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Saturday May 7, 2011
The era of large-scale fossil-fuel energy generation barely existed little more than 100 years ago.
The modern steam turbine was invented in 1884 by the Englishman Sir Charles Parsons (1854-1931).
By 1892 the power of his turbines had increased from the very first prototype of 4 kW in 1885 to
a respectable 100 kW.
It was only 1895 when the first electric street lighting scheme in Cambridge was turned on; powered by three 4-tonne 100 kW radial flow generators.
As the fossil-fuel era comes to an end, it is interesting to speculate how long it might be before nuclear, solar, wind and biomass energy sources are also replaced - if someone like Sir Charles Parsons finds a way to use an unimaginably vast energy source rotating right beneath our feet (24 hours a day - literally).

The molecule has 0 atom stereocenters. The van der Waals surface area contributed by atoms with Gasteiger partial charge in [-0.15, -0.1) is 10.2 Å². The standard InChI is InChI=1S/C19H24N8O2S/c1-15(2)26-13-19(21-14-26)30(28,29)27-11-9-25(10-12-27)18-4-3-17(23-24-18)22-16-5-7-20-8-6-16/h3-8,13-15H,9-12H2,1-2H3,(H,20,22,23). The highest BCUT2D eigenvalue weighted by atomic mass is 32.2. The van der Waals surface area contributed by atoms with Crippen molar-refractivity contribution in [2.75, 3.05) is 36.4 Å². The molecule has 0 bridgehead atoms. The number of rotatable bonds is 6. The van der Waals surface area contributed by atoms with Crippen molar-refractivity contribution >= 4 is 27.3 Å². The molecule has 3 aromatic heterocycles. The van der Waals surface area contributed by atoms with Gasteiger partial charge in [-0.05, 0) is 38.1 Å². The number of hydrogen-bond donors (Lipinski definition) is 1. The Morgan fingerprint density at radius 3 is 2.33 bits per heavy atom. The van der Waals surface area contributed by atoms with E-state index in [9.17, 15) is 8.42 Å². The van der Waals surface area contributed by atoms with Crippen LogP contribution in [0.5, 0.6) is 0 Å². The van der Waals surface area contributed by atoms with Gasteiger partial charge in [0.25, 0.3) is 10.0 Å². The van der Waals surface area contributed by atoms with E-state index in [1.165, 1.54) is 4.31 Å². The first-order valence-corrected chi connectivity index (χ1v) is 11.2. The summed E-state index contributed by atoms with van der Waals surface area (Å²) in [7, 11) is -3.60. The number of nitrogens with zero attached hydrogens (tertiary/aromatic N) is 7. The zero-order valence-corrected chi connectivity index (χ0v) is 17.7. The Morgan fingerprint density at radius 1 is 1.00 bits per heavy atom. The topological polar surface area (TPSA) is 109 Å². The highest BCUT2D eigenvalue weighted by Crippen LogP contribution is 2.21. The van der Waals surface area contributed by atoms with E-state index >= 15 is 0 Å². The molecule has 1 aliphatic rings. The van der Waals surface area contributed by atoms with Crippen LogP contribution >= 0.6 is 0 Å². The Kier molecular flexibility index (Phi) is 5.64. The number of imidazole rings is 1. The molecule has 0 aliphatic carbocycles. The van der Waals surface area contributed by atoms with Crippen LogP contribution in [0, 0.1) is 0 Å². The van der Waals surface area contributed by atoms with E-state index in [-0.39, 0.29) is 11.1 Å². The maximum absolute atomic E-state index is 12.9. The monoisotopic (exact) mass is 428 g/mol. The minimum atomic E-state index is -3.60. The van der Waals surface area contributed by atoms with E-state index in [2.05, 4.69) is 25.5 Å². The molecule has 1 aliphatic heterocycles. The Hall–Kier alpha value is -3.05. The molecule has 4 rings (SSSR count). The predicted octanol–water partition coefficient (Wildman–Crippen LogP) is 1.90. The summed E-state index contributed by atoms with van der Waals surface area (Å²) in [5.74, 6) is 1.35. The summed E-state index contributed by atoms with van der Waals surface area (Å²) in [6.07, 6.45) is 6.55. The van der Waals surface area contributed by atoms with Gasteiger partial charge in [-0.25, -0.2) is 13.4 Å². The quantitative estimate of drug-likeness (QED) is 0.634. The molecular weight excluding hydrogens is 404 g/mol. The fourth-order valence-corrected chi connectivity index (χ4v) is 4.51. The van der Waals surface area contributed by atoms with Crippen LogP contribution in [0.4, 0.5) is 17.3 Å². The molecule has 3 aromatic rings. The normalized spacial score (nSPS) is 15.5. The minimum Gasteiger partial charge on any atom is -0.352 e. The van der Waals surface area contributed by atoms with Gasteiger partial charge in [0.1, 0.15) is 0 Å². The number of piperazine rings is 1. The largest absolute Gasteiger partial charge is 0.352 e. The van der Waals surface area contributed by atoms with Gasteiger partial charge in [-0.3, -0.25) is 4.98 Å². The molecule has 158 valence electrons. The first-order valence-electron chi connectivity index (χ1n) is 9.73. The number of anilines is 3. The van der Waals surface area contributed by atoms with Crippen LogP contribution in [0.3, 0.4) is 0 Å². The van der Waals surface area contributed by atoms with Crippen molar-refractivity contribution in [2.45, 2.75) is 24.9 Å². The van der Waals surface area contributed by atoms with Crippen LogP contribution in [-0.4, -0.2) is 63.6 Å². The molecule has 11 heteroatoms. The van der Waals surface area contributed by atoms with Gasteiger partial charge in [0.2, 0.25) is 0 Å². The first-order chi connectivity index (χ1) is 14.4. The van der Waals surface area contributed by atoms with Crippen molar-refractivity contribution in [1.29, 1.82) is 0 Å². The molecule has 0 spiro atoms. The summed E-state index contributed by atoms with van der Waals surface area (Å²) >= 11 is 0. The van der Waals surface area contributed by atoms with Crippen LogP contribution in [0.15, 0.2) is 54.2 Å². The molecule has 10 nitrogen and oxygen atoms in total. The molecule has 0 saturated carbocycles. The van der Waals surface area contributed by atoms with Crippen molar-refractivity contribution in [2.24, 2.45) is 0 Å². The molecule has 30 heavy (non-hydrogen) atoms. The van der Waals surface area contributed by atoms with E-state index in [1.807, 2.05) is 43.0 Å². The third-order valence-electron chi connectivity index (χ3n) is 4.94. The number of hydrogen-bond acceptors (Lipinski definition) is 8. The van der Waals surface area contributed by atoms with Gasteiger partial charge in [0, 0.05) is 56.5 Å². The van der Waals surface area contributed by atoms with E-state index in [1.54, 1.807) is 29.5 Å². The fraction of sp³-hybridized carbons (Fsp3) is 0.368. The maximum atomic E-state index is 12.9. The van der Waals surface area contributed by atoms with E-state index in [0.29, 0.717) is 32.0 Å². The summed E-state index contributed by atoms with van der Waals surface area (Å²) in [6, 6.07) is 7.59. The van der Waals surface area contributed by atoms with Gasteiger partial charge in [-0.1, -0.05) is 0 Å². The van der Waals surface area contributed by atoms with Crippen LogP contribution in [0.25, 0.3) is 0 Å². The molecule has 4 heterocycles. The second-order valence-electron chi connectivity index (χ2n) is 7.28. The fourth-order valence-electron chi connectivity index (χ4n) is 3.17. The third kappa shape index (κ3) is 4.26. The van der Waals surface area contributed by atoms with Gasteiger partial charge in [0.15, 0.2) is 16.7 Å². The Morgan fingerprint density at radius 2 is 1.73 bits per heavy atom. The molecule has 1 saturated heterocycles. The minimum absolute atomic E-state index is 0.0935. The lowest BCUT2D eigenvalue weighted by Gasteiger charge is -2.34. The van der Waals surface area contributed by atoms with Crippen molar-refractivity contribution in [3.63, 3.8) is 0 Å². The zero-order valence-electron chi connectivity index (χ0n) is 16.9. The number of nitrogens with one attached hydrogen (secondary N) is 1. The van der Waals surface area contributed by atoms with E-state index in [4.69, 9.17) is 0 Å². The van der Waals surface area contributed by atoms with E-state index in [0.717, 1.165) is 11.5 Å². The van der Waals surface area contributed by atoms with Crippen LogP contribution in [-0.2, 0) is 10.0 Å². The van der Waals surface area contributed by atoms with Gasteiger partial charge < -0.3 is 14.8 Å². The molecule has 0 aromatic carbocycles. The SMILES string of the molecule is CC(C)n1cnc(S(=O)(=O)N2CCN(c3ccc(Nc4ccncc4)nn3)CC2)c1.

Assume you live on a flywheel with the following size, mass and shape and that rotates about once every 24 hours.
If the above change in flywheel rotational kinetic energy is made uniformly over 100,000 years:
it is the equivalent to this many 1,000 MW power stations : 139,445
The rotational kinetic energy of a flywheel can be expressed as
Moment of Inertia